Language Learning Outcomes
All CLS participants take the American Councils on the Teaching of Foreign Language’s (ACTFL) Oral Proficiency Interview (OPI) prior to participating in their summer programs and again at the end of their programs. The ACTFL scale is widely recognized in professional and academic communities and matches closely with the Interagency Language Roundtable scale, which is accepted as a measure of language proficiency by government agencies. By comparing student performance on the test, we measure the gains that CLS scholars make in their real-world applied language skills. Alumni of the program receive certification of their language skills that can be shared with educational institutions and potential employers. The CLS Program began administering the ACTFL OPI to all CLS participants in 2010.
All ACTFL Oral Proficiency Tests
The proficiency of CLS Program participants before the start of the summer program and at the end of the program, as measured on the ACTFL Oral Proficiency Interview test, reported in aggregate.
From 2010 to 2016, the CLS Program recorded test scores for 3982 students across fourteen different languages.
On average, students on the CLS Program recorded a 1.74 sublevel gain over the course of eight weeks, when data from students with different initial language levels and studying different category languages are combined.
About the ACTFL Language Proficiency Scale
The ACTFL language proficiency scale divides language skills in each of four language modalities (speaking, listening, writing and reading) into five threshold levels of proficiency: Distinguished, Superior, Advanced, Intermediate and Novice. The Advanced, Intermediate, and Novice levels are further subdivided into High, Mid, and Low sublevels. A language speaker’s practical proficiency can be located on the ACTFL Proficiency Scale as falling within a particular threshold (Intermediate, for example) or a specific sublevel (Intermediate Mid).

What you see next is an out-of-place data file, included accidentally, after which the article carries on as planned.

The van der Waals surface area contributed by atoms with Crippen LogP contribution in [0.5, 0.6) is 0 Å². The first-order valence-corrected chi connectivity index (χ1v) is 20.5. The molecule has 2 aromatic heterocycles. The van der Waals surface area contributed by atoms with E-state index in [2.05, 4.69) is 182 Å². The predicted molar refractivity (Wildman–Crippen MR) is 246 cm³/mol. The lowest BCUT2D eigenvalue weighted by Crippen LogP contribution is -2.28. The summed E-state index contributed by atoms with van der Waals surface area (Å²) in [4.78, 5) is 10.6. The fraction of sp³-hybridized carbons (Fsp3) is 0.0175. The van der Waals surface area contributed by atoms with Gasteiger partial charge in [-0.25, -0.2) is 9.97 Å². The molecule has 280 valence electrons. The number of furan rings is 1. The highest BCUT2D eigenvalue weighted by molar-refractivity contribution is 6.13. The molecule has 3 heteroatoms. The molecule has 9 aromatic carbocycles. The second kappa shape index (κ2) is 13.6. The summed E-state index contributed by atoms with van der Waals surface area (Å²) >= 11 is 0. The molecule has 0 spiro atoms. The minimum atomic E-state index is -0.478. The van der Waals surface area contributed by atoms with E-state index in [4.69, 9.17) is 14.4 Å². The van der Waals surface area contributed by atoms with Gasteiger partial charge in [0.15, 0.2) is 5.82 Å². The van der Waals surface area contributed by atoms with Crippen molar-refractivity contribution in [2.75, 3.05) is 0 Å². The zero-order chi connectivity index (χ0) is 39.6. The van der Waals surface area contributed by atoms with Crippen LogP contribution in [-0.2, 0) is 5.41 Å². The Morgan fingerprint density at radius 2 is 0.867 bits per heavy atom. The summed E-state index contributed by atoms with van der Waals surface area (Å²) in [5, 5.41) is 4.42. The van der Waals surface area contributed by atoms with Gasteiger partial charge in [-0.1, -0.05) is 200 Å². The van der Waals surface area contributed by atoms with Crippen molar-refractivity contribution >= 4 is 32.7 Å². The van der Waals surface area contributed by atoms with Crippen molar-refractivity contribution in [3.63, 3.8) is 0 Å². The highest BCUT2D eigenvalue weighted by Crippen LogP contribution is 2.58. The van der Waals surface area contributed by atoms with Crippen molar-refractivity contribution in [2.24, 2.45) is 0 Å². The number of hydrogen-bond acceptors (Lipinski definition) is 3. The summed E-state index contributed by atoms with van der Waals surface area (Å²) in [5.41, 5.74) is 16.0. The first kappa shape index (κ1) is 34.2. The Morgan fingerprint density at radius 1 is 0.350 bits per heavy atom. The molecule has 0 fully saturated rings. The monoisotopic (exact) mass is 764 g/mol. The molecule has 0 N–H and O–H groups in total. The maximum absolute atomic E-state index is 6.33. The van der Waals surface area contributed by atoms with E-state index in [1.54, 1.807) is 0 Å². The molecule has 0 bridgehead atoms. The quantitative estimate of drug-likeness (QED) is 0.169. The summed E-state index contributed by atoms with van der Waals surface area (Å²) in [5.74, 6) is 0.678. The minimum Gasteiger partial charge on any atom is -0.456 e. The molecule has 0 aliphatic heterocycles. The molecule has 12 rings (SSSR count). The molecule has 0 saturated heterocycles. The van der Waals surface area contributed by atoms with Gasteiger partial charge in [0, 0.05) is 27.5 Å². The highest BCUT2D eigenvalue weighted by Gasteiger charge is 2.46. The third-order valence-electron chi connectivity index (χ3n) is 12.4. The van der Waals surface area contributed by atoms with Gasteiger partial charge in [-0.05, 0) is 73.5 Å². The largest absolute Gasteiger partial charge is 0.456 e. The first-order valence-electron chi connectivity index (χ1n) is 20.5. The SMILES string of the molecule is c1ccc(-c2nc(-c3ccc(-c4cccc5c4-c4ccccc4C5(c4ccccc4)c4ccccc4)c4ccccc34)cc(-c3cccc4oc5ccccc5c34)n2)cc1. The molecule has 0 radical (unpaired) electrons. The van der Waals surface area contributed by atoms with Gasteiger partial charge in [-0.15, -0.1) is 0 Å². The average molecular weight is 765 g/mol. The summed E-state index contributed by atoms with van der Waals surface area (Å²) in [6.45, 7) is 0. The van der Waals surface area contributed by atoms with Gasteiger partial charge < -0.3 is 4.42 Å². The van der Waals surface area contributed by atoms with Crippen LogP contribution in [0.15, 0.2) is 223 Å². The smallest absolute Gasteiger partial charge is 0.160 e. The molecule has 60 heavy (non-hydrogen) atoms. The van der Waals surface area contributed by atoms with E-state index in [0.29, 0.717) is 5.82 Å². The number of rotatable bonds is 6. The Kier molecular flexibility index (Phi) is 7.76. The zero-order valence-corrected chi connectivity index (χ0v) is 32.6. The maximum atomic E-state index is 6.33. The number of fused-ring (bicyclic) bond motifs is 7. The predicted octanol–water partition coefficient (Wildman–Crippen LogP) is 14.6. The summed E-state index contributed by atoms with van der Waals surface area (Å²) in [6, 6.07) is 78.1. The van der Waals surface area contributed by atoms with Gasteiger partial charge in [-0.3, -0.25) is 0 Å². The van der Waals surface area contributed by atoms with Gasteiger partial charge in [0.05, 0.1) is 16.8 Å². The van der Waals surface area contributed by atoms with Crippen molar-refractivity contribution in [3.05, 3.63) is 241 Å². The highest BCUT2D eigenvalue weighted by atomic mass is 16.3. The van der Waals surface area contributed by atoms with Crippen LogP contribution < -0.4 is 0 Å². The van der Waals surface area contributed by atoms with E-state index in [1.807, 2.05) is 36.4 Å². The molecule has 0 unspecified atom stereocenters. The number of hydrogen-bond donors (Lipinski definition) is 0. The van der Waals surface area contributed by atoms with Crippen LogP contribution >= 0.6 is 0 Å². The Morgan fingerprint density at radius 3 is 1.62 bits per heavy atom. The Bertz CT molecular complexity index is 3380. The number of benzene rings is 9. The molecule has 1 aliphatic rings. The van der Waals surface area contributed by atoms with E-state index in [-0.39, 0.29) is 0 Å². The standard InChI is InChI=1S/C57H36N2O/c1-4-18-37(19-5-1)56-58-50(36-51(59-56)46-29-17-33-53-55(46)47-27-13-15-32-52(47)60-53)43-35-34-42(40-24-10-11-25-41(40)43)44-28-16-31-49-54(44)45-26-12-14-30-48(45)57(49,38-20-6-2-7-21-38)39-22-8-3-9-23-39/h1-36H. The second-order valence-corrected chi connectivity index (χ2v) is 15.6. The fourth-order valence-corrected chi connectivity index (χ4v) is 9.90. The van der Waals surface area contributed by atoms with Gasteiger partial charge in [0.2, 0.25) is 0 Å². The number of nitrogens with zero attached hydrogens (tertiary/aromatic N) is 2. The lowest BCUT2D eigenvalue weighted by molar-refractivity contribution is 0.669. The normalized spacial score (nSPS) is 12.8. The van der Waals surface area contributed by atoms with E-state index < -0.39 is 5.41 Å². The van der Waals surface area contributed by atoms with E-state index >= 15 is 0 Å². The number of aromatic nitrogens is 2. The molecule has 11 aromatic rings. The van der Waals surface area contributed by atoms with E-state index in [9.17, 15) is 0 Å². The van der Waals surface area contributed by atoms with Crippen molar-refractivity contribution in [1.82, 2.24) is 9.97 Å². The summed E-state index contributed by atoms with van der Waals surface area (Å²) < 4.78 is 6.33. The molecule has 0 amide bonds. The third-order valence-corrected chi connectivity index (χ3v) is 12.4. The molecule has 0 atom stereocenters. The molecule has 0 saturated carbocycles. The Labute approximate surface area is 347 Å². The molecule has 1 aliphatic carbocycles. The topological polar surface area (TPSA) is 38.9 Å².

The ACTFL proficiency scale is non-linear, meaning that the distance between each level and sublevel varies. It is easier, and takes relatively less time, for a student at the Novice threshold to make progress towards Intermediate, than for a student at the Intermediate threshold to become Advanced. The proficiency scale can be visualized as an upside-down pyramid, where the “volume of knowledge” grows with each sub-level gained. As a concrete example, consider how a Beginning level student can make significant progress by learning to ask and answer basic questions, while an Advanced level student should be able to flexibly address a wide range of topics and perform a different complex linguistic functions such as posing hypotheticals.
Language Testing Results by Level
When the data are disaggregated by initial level, students testing at the Novice threshold initial made an average 2.75 sublevel gain, while students at the Advanced level only made a 0.6 sublevel gain, as expected: